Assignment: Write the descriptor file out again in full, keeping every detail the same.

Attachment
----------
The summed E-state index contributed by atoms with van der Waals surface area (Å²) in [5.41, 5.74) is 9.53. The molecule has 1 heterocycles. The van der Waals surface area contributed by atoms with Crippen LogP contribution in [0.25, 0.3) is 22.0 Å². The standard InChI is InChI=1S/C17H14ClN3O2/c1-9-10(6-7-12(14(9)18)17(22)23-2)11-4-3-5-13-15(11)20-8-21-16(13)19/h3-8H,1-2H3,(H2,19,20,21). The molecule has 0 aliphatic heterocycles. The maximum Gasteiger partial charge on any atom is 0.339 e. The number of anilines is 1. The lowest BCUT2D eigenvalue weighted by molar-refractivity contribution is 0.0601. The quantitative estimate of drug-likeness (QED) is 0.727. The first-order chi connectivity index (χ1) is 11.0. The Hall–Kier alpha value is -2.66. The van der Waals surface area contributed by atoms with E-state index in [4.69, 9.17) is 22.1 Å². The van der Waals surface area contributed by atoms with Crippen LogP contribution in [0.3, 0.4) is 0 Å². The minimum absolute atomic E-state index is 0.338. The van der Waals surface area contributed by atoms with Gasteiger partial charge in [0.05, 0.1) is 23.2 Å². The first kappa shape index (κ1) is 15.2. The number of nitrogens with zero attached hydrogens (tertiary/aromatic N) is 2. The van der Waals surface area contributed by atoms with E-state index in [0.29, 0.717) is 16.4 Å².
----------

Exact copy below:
The summed E-state index contributed by atoms with van der Waals surface area (Å²) in [5.41, 5.74) is 9.53. The molecule has 1 heterocycles. The van der Waals surface area contributed by atoms with Crippen LogP contribution in [0.25, 0.3) is 22.0 Å². The standard InChI is InChI=1S/C17H14ClN3O2/c1-9-10(6-7-12(14(9)18)17(22)23-2)11-4-3-5-13-15(11)20-8-21-16(13)19/h3-8H,1-2H3,(H2,19,20,21). The molecule has 0 aliphatic heterocycles. The maximum Gasteiger partial charge on any atom is 0.339 e. The number of anilines is 1. The lowest BCUT2D eigenvalue weighted by molar-refractivity contribution is 0.0601. The quantitative estimate of drug-likeness (QED) is 0.727. The first-order chi connectivity index (χ1) is 11.0. The Hall–Kier alpha value is -2.66. The van der Waals surface area contributed by atoms with E-state index in [4.69, 9.17) is 22.1 Å². The van der Waals surface area contributed by atoms with Crippen LogP contribution in [0.3, 0.4) is 0 Å². The minimum absolute atomic E-state index is 0.338. The van der Waals surface area contributed by atoms with Gasteiger partial charge in [0.05, 0.1) is 23.2 Å². The first kappa shape index (κ1) is 15.2. The number of nitrogens with zero attached hydrogens (tertiary/aromatic N) is 2. The van der Waals surface area contributed by atoms with E-state index in [0.29, 0.717) is 16.4 Å².